Because God became human, he could save us.
The Bible tells us that there’s something drastically wrong with this world: sin. Sin is so serious that it was like unleashing a virus. Sin has an act of cosmic treason that it plunged humanity and the whole world into disarray. Just open the newspaper or visit the hospital, and you’ll see all the results of sin. We’re still feeling its effects today.
What could reverse the effects of sin in this world? The Bible says that because sin entered the world through a man, and so it has to be reversed through a man. But no man throughout history has been able to reverse the effects of sin, because each man and woman throughout history has been infected by sin. For someone to reverse sin, they would have to be human, and to have been unaffected by sin nature. And that’s exactly what happened with Jesus. He’s one of us. Hebrews 2:16-17 says:
For surely it is not angels that he helps, but he helps the offspring of Abraham. Therefore he had to be made like his brothers in every respect, so that he might become a merciful and faithful high priest in the service of God, to make propitiation for the sins of the people. (Hebrews 2:16-17)
If Jesus wanted to save the angels, he would have had to become an angel. But he didn’t. He wanted to save humanity, so he became human. Hebrews says that this allowed Jesus to do two things: to serve as our high priest — we’ll get to that in a minute — and to deal with our sins through his death. Because he’s one of us, he was able to die for our sins. “Unless Christ was fully man, he could not have died to pay the penalty for man’s sins. He could not have been a substitute sacrifice for us…” (Wayne Grudem). This is a huge topic, but we needed someone to do two things for us. One: we needed someone to obey the requirements of the law perfectly in our place as our representative. Second: we needed someone to take our place and suffer the punishment that was due to us.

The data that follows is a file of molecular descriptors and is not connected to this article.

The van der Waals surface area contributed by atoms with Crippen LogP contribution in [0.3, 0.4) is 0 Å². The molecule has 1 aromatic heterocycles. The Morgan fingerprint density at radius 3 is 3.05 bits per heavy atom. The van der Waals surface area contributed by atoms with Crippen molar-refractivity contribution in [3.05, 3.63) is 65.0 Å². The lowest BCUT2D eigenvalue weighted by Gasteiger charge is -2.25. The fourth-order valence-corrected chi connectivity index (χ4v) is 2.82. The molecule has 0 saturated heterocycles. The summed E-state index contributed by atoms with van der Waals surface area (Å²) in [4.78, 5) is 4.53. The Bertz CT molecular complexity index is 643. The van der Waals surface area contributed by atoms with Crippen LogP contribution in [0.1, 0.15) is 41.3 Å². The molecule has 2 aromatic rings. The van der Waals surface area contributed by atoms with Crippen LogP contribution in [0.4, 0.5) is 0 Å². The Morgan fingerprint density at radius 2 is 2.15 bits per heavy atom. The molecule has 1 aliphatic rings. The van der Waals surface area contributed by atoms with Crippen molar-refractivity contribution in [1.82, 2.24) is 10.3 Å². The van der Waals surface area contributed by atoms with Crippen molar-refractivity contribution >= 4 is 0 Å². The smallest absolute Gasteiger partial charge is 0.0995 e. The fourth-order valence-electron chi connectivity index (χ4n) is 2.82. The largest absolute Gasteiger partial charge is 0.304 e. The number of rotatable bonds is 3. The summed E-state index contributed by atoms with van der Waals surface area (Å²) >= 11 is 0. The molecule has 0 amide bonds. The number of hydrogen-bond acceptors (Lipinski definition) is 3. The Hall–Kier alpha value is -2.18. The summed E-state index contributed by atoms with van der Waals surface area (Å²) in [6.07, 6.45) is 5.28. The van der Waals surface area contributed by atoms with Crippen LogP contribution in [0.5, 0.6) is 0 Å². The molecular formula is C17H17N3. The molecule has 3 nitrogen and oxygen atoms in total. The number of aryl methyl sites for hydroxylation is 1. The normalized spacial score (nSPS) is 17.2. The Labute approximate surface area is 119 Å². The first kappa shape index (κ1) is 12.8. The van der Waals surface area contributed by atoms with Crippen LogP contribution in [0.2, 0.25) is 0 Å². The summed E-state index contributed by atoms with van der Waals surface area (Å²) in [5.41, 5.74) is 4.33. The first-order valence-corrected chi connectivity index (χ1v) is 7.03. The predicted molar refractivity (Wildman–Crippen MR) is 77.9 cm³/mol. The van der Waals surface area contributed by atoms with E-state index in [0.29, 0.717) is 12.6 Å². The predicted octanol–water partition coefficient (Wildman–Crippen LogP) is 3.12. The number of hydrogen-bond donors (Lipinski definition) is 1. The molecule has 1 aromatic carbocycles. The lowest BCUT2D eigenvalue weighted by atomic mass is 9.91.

One preacher says:
No creature was capable of this. Only Jesus Christ could be our substitute. It had to be someone who was totally man, to pay man’s penalty and totally God, to have victory over death…He had to be the perfect combination of total God and total man. (John MacArthur)
Jesus had to become like us to become our substitute, our representative. It seems like a long time ago now that the Blue Jays were in the playoffs. You’ll remember some of the tense games in which someone would get on base, and Gibbons would send someone to run in his place. It’s called a pinch runner — a player substituted for the player on base because he’s faster or otherwise more skilled at base-running than the original player. That’s Jesus. He has been put in to live and die in our place, to do what we could have never done for ourselves.
I really appreciate how comprehensive his substitution was for us:
Jesus took a human body to save our bodies. And he took a human mind to save our minds. Without becoming man in his emotions, he could not have saved our emotions. And without taking a human will, he could not save our will. In the words of Gregory of Nazianzus, “That which he has not assumed he has not healed.” (David Matthis)
But he assumed it all, so that all of us could be healed.
This gives me great hope. Helmut Thielicke says:
It happened thus— God came down to you and searched for you. It happened thus— he became your brother. It happened thus— he planted himself in the abyss which yawned between you and him, which you had torn open in defiance. It happened thus— he placed himself in the same rank as you, he was found to be in the likeness of man (Philippians 2:7), he is tempted as you and I (Hebrews 4:15), and endures the Evil One with you, and at your side. It happened thus— he takes your loneliness upon his shoulders (Mark 15:34), dies your death, tastes your fear (Mark 14:33), has endured captivity (Luke 22:47ff.) and taken it captive (Ephesians 4:8).
Jesus has done all of this for us.